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    • CommentRowNumber1.
    • CommentAuthorUrs
    • CommentTimeJun 10th 2017
    • (edited Jun 10th 2017)

    I wish we had a decent account at sheaf toposes are the accessible left exact reflective subcategories of presheaf toposes.

    Presently the account that the nnLab gives of the important fact is not very good. It’s stated at category of sheaves with proof by pointer to reflective (infinity,1)-category, which in turn points to Lurie’s HTT. The crucial point about the accessibility condition is presently discussed, very briefly, without cross-links at reflective subcategory here.

    So all this should be collected coherently in one place, which we can then link to.

    I seem to remember that the statement was a bit scattered in the Elephant, and I thought we had pointers to the relevant propositions in the Elephant on the nnLab, but now I don’t find them anymore.

    • CommentRowNumber2.
    • CommentAuthorUrs
    • CommentTimeJun 10th 2017

    Ah, it’s explicit in Borceux, Handbook of Categorical Algebra vol. 3 corollary 3.5.5, using the definition of “localization = lex reflection” from vol 1, def.3.5.5.

    Hm, no mentioning of accessibility. I am confused about this point.

    • CommentRowNumber3.
    • CommentAuthorMike Shulman
    • CommentTimeJun 10th 2017

    For 1-toposes, accessibility is automatic.

    • CommentRowNumber4.
    • CommentAuthorUrs
    • CommentTimeJun 10th 2017

    Okay, thanks. How does that follow?

    • CommentRowNumber5.
    • CommentAuthorTodd_Trimble
    • CommentTimeJun 10th 2017

    Not only are sheaf toposes locally presentable, they are cototal categories; see here. In that situation the following version of the adjoint functor theorem applies: a functor i:EFi: E \to F between sheaf toposes has a left adjoint iff it preserves limits. Now apply Theorem 2.2 of adjoint functor theorem.

    • CommentRowNumber6.
    • CommentAuthorMike Shulman
    • CommentTimeJun 10th 2017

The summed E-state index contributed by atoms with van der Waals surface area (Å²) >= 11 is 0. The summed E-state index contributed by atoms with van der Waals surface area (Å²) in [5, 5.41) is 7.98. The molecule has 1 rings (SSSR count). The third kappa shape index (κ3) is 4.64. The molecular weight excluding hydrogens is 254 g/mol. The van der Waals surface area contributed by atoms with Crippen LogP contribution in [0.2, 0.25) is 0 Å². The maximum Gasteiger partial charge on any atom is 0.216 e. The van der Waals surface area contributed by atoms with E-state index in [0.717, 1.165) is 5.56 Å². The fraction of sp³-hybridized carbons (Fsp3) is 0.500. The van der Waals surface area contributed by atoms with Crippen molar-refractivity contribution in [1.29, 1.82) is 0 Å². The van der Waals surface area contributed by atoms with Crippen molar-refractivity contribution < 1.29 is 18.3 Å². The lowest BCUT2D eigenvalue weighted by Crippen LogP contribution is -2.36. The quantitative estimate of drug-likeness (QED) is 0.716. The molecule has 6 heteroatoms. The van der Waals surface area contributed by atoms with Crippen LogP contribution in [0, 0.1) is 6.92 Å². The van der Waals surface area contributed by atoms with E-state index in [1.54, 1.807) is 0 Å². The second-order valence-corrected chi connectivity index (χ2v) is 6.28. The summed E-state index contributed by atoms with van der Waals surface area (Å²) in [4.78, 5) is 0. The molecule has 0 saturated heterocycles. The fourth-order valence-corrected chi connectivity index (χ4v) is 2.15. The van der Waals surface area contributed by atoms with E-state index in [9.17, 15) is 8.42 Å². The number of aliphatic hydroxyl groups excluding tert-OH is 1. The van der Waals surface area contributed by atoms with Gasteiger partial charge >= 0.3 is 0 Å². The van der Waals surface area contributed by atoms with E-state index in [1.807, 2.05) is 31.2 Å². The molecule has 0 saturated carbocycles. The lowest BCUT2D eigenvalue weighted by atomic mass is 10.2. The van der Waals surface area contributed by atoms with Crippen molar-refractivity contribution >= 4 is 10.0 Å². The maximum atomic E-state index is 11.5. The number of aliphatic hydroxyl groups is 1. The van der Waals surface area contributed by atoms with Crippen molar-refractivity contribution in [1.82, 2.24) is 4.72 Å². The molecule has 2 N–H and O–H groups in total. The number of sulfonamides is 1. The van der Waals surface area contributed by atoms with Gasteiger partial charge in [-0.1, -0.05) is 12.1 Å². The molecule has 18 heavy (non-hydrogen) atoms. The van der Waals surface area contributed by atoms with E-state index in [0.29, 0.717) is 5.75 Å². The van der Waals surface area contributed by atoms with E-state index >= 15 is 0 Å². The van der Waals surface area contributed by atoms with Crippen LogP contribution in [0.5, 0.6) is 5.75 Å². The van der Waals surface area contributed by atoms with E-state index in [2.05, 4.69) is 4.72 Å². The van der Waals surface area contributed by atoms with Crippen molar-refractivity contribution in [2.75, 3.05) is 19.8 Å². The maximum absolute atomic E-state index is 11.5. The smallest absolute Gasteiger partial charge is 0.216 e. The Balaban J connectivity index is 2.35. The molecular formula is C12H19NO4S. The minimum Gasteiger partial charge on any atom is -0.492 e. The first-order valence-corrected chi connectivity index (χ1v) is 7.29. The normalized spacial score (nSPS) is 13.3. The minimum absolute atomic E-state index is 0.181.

What fails in the \infty-case, though (at least apparently — I don’t know a counterexample), is that a left exact localization of a Grothendieck (,1)(\infty,1)-topos may no longer be a Grothendieck (,1)(\infty,1)-topos. So I would turn your argument around, Todd: the reason that the subtopos is itself Grothendieck is because the localization functor is accessible, not the other way around. Morally, the localization functor is accessible because it’s determined by a universal closure operator and hence by an endomorphism of the impredicative subobject classifier, which is a “small amount of data”. More generally, any topological localization of an (,1)(\infty,1)-topos is automatically accessible, for essentially the same reason; see HTT

    • CommentRowNumber7.
    • CommentAuthorTodd_Trimble
    • CommentTimeJun 10th 2017
    • (edited Jun 11th 2017)

    Well, for any onlookers: nothing I said is incorrect, and it does provide an answer to Urs’s question.

    Or to be more precise, I thought the question was: why is an inclusion i:EFi: E \to F (a fully faithful functor with a lex reflector) between sheaf toposes accessible? In that case, you don’t need to prove that EE is Grothendieck; it’s Grothendieck because sheaf toposes are Grothendieck toposes by definition. And that was the question I was answering.

    Now maybe you’re addressing Urs’s actual underlying concern more directly (which has an eye toward the (,1)(\infty, 1)-situation). In which case, fine. Of course, the argument I’m offering up has a different kind of generality to it.

    • CommentRowNumber8.
    • CommentAuthorUrs
    • CommentTimeJun 11th 2017

    Thanks, Todd and Mike.

    Sorry, my question wasn’t good, it is answered already by just the adjoint functor theorem for locally presentable categories. Thanks to both of you for answering one of two better questions that I should have asked instead! :-)

    I have made a minimum note at sheaf toposes are equivalently the left exact reflective subcategories of presheaf toposes, not, however, yet incorporating either of what you said.